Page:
Another good that has had a bad effect on the Gaeltacht is the natural beauty of the west coast of Ireland.  As the Irish economy created wealth for many Irish, they sought beautiful places for new homes.  As we have seen in America, acreage on water or even with a view of water has leaped in value.  So too with the acreage in the Gaeltacht with its stunning views of the wild Atlantic.  The in-migration to the West attracted by the location and made affordable by the Celtic Tiger was an English-speaking migration, reducing the Irish-speaking dynamic in the Gaeltacht communities.  Housing policies in the Gaeltacht do not restrict home ownership to Irish speakers.  An instance of a housing plan with unintended consequences was reported on in Irish America (February-March 2008).  In Ballyferriter, an Irish-speaking community in Kerry, twenty-one council houses were built presumably for Irish speakers, but only seven homes were sold to Irish speakers.  The linguistic study report suggests housing policies be changed but does not specify the changes: Would Ireland impose a language test for home ownership in the Gaeltacht? 

Education in the Gaeltacht continues to be a disappointment, the report says.  Oddly, children who study Irish in schools outside the Gaeltacht outperform Gaeltacht students in some Irish language ability tests.  Parents complain, as they did years ago, that the schools which use Irish as the language of instruction are not as good as those schools whose language is English.

Furthermore, the 46% of English-speaking students who enter the Gaeltacht schools are more likely to reinforce the use of English among the Irish speakers than that the Irish speakers transform the English speakers.  The study urges a continuation of Irish-only instruction in Gaeltacht and a system of pre-school Irish language training for those children who come from English-speaking homes.  These measures are to be supported by youth clubs, camps, athletics and other social gatherings where Irish immersion would be the rule.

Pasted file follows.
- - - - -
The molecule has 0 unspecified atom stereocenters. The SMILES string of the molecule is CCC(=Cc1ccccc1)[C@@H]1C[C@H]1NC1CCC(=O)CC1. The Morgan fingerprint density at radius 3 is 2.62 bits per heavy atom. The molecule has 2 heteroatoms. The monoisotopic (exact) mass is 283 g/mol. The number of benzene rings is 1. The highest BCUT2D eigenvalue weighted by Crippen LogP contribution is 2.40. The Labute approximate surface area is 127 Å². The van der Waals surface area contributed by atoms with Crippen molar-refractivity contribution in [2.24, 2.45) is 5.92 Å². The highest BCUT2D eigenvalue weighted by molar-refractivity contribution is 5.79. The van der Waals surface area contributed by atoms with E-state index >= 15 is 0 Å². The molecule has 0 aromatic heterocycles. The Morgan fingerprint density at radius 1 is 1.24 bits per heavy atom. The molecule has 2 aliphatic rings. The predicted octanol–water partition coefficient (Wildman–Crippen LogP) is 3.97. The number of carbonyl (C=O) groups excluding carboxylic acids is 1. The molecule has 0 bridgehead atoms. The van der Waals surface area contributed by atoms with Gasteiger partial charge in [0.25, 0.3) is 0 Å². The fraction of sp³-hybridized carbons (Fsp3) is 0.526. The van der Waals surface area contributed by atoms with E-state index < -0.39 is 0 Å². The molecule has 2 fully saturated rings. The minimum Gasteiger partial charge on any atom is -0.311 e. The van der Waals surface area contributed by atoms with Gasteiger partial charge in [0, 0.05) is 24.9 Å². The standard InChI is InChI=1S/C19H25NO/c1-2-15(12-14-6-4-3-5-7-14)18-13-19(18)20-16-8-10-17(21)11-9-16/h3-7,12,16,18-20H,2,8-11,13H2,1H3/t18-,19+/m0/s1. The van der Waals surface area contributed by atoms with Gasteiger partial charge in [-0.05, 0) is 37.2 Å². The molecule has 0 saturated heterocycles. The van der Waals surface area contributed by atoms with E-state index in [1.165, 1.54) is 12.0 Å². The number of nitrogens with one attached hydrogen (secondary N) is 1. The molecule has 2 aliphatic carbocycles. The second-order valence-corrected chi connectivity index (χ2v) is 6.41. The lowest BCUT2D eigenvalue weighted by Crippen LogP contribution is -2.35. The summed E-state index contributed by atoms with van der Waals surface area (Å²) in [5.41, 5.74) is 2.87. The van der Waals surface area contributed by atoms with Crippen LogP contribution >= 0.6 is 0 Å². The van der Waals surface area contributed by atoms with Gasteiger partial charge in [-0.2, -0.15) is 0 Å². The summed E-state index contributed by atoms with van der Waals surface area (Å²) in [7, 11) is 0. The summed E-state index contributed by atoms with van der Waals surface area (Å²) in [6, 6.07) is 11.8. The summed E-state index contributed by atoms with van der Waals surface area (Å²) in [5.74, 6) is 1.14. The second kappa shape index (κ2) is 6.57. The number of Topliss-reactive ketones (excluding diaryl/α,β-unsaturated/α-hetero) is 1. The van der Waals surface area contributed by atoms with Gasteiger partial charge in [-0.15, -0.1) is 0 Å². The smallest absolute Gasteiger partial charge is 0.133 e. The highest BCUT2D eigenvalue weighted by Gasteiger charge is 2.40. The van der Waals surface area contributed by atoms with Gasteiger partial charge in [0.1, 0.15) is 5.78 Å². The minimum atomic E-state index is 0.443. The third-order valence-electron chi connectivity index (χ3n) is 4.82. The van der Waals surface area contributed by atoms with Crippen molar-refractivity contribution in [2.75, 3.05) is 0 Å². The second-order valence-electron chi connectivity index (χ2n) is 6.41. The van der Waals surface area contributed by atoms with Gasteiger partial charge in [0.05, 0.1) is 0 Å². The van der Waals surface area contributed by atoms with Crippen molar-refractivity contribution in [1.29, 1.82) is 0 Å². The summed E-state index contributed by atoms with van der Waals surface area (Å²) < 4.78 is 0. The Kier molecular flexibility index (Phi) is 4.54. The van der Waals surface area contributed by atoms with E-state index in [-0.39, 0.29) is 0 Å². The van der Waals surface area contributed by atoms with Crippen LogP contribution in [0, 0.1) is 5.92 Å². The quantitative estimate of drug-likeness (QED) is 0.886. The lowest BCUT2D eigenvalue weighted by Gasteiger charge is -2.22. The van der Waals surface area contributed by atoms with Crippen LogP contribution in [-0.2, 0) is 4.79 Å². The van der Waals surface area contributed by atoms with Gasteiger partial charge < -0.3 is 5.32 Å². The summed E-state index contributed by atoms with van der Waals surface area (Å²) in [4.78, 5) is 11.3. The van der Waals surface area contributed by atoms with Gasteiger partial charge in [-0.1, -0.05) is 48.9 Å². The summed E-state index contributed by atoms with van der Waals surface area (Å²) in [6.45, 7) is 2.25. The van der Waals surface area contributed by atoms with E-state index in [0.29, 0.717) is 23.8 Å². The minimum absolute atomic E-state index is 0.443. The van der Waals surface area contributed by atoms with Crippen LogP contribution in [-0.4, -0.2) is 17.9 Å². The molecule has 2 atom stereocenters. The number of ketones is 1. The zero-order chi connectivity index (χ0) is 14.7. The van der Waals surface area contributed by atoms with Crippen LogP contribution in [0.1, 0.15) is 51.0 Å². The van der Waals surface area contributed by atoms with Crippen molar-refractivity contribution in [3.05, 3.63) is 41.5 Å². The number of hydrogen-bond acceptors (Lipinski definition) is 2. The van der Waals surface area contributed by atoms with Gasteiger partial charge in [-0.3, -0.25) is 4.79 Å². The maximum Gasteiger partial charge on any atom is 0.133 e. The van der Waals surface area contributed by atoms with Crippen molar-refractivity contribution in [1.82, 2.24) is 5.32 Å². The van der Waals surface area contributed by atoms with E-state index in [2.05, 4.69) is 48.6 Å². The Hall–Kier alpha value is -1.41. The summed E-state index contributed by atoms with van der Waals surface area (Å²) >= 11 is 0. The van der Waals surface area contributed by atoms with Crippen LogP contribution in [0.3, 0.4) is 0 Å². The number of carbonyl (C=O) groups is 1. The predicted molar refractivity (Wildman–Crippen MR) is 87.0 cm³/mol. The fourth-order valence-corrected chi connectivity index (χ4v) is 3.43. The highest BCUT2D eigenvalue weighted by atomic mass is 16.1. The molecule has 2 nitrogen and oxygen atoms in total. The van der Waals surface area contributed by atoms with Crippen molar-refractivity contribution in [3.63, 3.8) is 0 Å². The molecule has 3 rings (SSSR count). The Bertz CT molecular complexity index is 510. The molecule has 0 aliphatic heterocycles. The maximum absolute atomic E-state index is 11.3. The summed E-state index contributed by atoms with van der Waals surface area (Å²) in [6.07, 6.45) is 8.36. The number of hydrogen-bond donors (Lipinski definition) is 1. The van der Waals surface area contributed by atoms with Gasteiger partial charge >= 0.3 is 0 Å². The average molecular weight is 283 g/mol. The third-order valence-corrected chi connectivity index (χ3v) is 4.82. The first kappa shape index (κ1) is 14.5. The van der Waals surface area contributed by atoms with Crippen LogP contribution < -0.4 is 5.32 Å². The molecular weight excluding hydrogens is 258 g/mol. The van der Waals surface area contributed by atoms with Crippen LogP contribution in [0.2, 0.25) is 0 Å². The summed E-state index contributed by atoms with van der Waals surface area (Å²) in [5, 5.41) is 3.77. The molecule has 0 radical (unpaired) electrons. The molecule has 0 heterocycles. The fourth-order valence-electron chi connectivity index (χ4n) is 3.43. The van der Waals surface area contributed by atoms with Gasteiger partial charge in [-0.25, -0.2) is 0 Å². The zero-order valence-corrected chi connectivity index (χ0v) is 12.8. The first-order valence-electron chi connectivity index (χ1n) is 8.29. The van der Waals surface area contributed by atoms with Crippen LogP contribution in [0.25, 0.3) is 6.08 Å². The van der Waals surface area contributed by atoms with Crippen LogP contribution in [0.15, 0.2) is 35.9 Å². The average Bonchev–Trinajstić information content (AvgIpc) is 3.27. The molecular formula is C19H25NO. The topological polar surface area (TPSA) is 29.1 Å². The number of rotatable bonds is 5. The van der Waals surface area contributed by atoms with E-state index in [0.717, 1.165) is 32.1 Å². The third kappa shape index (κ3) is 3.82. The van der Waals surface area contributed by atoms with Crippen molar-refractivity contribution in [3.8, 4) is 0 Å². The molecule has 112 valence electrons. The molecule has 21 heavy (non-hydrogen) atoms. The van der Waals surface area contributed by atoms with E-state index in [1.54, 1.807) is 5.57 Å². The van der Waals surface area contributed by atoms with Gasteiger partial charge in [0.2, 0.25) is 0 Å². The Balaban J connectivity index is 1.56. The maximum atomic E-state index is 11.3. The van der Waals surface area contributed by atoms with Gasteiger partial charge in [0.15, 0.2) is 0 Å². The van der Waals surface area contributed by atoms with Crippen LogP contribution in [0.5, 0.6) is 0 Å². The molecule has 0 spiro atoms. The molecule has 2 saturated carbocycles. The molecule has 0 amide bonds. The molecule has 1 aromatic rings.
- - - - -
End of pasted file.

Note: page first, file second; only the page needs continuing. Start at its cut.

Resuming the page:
The map of the Gaeltacht produced for the report shows a very much reduced Gaeltacht.  The report identifies Gaeltacht areas as A (at least 67% Irish speakers); B (44% to 66% Irish speakers); and C (fewer than 44%).  In the A category there are only twenty-four communities and twenty in Category B.  We can assume that government efforts to support the Gaeltacht will be aimed principally at Categories A and B.  The report’s sad conclusion is that “without a major change to language use patterns, Irish is unlikely to remain the predominant community and family language in those areas with the most widespread and inclusive Irish-speaking networks (Category A Gaeltacht districts) for more than another fifteen to twenty years.”

 
Gaeltacht Map - 1926
 
Gaeltacht Map - 1956
 
Gaeltacht Maap - 2007

As maps of the Gaeltacht from 1926, 1956, and 2007 clearly show efforts to protect the Gaeltacht areas as Irish-speaking communities have failed.   To many the loss of the Gaeltacht would be a cultural calamity.  To many others, a bilingual Ireland is a desirable and an achievable goal.  Gaelic Irish is not on any endangered language list.  Like Breton in France and Western Frisian in the Netherlands, Irish is enjoying a revival.  Nuala Ní Dhomhnaill, a fine poet, is being published in Irish; all of us with Irish backgrounds know people who are taking classes in Irish; award winners at recent Academy Awards have said “Mo chuisle” and “Go raibh, míle, maith agat” and an all Gaelic film starring Colm Meaney is about to be released; and every document produced by the EU has to be translated into Gaelic Irish.                                                                                                                     
(Written by John Walsh)  

© Irish Cultural Society of the Garden City Area